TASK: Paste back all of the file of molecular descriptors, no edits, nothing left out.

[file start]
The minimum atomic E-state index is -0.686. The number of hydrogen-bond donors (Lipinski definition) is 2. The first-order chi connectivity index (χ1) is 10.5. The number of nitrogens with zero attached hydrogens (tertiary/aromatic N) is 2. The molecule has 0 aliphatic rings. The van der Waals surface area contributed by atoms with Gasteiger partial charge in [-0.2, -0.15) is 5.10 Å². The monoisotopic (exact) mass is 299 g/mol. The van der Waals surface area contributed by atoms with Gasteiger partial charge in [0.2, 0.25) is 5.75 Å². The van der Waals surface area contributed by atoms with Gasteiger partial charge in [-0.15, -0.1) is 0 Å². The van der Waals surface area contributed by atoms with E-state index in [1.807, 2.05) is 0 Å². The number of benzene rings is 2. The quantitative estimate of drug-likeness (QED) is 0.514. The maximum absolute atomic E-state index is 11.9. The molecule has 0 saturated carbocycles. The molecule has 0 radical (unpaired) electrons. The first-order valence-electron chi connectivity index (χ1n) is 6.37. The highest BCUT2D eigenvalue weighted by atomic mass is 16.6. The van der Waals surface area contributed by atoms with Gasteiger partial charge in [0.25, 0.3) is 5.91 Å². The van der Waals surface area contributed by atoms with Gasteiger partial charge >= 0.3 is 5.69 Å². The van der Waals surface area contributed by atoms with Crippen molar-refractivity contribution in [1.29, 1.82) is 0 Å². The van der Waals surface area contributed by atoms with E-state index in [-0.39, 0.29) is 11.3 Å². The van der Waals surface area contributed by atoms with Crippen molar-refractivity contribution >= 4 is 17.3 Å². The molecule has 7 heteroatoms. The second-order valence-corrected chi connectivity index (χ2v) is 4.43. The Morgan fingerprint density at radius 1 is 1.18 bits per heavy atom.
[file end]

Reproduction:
The minimum atomic E-state index is -0.686. The number of hydrogen-bond donors (Lipinski definition) is 2. The first-order chi connectivity index (χ1) is 10.5. The number of nitrogens with zero attached hydrogens (tertiary/aromatic N) is 2. The molecule has 0 aliphatic rings. The van der Waals surface area contributed by atoms with Gasteiger partial charge in [-0.2, -0.15) is 5.10 Å². The monoisotopic (exact) mass is 299 g/mol. The van der Waals surface area contributed by atoms with Gasteiger partial charge in [0.2, 0.25) is 5.75 Å². The van der Waals surface area contributed by atoms with Gasteiger partial charge in [-0.15, -0.1) is 0 Å². The van der Waals surface area contributed by atoms with E-state index in [1.807, 2.05) is 0 Å². The number of benzene rings is 2. The quantitative estimate of drug-likeness (QED) is 0.514. The maximum absolute atomic E-state index is 11.9. The molecule has 0 saturated carbocycles. The molecule has 0 radical (unpaired) electrons. The first-order valence-electron chi connectivity index (χ1n) is 6.37. The highest BCUT2D eigenvalue weighted by atomic mass is 16.6. The van der Waals surface area contributed by atoms with Gasteiger partial charge in [0.25, 0.3) is 5.91 Å². The van der Waals surface area contributed by atoms with Gasteiger partial charge >= 0.3 is 5.69 Å². The van der Waals surface area contributed by atoms with Crippen molar-refractivity contribution in [1.29, 1.82) is 0 Å². The van der Waals surface area contributed by atoms with E-state index in [-0.39, 0.29) is 11.3 Å². The van der Waals surface area contributed by atoms with Crippen molar-refractivity contribution >= 4 is 17.3 Å². The molecule has 7 heteroatoms. The second-order valence-corrected chi connectivity index (χ2v) is 4.43. The Morgan fingerprint density at radius 1 is 1.18 bits per heavy atom.